Wednesday, July 1, 2015

Talkin' Techs

I have now had the good fortune to use genuine Gillette Tech razors from three different eras, and one modern facsimile.

The actual Techs I've used are as follows:
  • Pre-WWII Tech head, c. 1938-1941
  • Post-WWII Tech with the ball-end handle, c.1946-1950
  • Travel Tech, 1965

The pre-war Tech head was made of brass -- both the top cap and base plate. Ditto the post-war version, and the Travel Tech had a brass base plate (or possibly steel -- I'm not sure which due to the plating)  and top cap of cast zamak (a zinc alloy, too often disparagingly, unfairly, referred to as pot metal, which it is not).

I also include a non-Gillete, non-vintage razor as a near Tech, which is the following:
  •  Rimei RM2003 - a modern Tech facsimile

The Rimei is chrome plated, and the substrates of the head and base plate are zamak and steel (I presume), respectively.

I've seen posts in various shaving forums incorrectly refer to other three-piece razors as "Techs" such as Lord or Merkur three-piece instruments. These are not Techs. They have cast baseplates, not the characteristic stamped steel. The Merkur and Lord razor heads also lack the top-cap corner tabs (which are discussed below). They also lack the characteristic Tech shaving character. Though in terms of shaving capacity, when compared to post-WWII Techs, they are similarly mild (the Merkur 33C Classic is slightly more mild and the Lord L.6 slightly less so), the Techs have a characteristic low-irritation quality that makes them a bit unique and, in my opinion, perferable to both the Merkur 33 and the Lord L.6. 

Techs are all razors of pretty mild shaving character, but that doesn't mean they're not capable of shaving baby smooth; they're just face friendly.

Tech design differences include the following:
  • The pre-war Tech base plate has two triangular lather slots per edge
  • The post-war and Travel Techs have base plates with two oval lather slots per edge
  • The Rimei has four oval lather slots per edge in its base plate
  • Both the early Techs have a center bar in the top cap, which help to align the blade, and corresponding slots in the baseplate
  • The '65 Tech has no center bar in the top cap, and relies only on the corner tabs to align the blade (and this works well)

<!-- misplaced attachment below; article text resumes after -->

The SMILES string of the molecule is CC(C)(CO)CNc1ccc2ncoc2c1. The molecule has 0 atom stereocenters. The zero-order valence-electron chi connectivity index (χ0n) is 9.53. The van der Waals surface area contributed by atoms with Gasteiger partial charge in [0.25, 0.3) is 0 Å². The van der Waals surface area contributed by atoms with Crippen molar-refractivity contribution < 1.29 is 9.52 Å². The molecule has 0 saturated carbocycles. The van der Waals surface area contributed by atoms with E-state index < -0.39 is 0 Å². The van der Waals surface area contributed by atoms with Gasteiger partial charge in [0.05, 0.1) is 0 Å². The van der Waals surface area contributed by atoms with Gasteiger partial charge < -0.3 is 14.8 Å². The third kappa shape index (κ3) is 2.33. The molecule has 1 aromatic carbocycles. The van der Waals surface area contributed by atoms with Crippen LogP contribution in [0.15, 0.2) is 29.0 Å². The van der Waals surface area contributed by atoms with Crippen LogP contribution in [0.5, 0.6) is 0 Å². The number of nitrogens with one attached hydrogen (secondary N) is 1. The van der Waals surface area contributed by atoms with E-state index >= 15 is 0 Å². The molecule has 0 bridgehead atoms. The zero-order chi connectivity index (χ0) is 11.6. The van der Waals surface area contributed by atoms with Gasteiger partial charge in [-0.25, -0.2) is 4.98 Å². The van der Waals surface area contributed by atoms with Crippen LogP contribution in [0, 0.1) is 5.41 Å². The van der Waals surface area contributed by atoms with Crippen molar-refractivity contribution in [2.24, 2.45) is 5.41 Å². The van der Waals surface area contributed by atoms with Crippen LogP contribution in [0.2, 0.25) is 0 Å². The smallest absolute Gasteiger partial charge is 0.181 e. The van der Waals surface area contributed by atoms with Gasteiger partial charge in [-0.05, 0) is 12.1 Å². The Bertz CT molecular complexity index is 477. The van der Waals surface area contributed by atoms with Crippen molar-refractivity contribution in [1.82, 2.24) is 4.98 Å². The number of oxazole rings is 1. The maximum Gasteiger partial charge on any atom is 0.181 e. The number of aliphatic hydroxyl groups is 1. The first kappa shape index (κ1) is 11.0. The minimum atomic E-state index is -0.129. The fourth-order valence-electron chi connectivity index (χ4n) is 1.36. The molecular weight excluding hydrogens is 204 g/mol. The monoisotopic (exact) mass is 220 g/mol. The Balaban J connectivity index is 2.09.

• The Rimei has no center bar in the top cap, and instead uses bullet posts to help align the blade
  • The Rimei base plate, though still sufficiently rigid, is stamped from thinner metal than the true Gillette Techs
  • All have handles different from each other

But they have their similarities too, as described below:

  • Corner tabs, which help align the blade, in the underside of the top cap
  • Diamond shaped indentation stamped into the base plates -- though they vary in size; the Rimei's is the smallest because of the presence of the bullet posts

If I were to rank the four in terms of relative aggressiveness (from most to least aggressive), I would put them in the following order:
  1. Pre-war Tech
  2. '65 Travel Tech
  3. Rimei
  4. '46-'50 Tech

The pre-war Tech with the triangular lather slots is clearly the more aggressive razor of this group. It was also, not surprisingly, the most likely to irritate my delicate dermis and cause minor wounds. The Travel Tech and the Rimei are very close in shave character, though I find the Rimei slightly less irritating, so by default I'm calling it a slightly milder shaver. The '48-'50 post-war Tech provides a lovely shave, with little damage done to sensitive skin, but still capable of providing a very close shave if one shaves with the best razor angle and makes sufficient passes (but it clearly isn't going to happen in a single pass or two :-).

I actually like all of these razors, but because my skin is so susceptible to injury, I would rank my order of preference this way:
  1. Rimei / '46-'50 Tech (I couldn't pick a consistent preference)
  2. '65 Travel Tech
  3. '38-'41 Tech
I have lately become so fond of the Tech shaving character, that in my bathroom cabinet, I currently only have two razor heads and one handle:

  • The c. 1946-1950 Tech razor head
  • A Rimei RM2003 razor head
  • The c. 1946-1950 Tech ball-end handle

So if you want a Tech shave for the least money (and have a factory-new instrument to boot), try the Rimei RM2003. If you want the real thing from Gillette, you'll have to go and search the used/collectible market, but be aware that the different models and eras do shave differently, though all within the same general ballpark.

Happy Tech shaving!


  1. I have two pre-war Tech tops in rotation with two heavier handles the ATT Atlas and the Weber Bulldog. I'm trying to determine which of the two handles I like the best. :)

  2. You can even choose between modern facsimiles, if you count the Baili Victory shaver. Aluminum baseplate, pot metal handle (but better finish on the handle than Rimei). Its top cap has the side facets of the later Techs, and I kinda like the toothy texture of its safety bars. I don't know if that indicates it was cast, or stamped in a molten state. Mixed bag for sure, but the top cap is nice, and interchangeable with the classic version, though slightly lower in profile.